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16 hours ago, JL_HSTRE said:

 

It implies there may be a problem.

 

If I said "You might want to consider retirement" you might have good reasons not to retire.

 

If you break down the phrase into the literal words, I'd agree.  but the fact is, it's a common phrase that's used in a common way with a common meaning.  And that meaning is as I stated - it tells the target that there is a problem, and there's an obvious solution and that perhaps the target is a bit stupid not to realise and action without it being pointed out.

 

So to use your example, more accurately: (Perhaps in response to someone complaining about their job) "You might want to consider changing jobs?" - as in, here's an obvious solution to your problem, why haven't you thought of it yet?  The problem might be they are no good at their job, or they just hate it, but the commentor has observed a problem and is commenting on it.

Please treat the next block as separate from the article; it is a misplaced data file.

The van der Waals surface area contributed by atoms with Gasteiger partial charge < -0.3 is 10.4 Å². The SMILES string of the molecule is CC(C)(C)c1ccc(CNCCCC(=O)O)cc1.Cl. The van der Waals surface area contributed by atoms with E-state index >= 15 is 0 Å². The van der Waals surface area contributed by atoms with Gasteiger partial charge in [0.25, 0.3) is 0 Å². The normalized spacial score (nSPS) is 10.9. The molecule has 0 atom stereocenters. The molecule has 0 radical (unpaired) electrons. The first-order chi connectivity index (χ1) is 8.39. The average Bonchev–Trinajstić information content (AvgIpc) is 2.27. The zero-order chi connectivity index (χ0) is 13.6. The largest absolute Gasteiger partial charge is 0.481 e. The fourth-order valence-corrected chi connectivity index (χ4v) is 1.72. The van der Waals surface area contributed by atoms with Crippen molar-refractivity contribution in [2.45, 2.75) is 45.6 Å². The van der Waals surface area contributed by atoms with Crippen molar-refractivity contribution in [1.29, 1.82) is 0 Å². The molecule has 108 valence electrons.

1 hour ago, thebruce0 said:

Once again, I agree with a prior comment that the wording could be improved. But I see no problem with the literal meaning of that sentence. It doesn't imply there's a problem.

 

They used a phrase that has a clear meaning, as above, totally implying there is a problem.  They are telling the reader that there is a problem and this is the obvious solution, why hasn't the reader thought of it and done it yet...

 

What I do agree with is that there are caches out there that could benefit from acting on this advice.  But certainly not because of the two criteria mentioned - loneliness and FPs.

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9 minutes ago, barefootjeff said: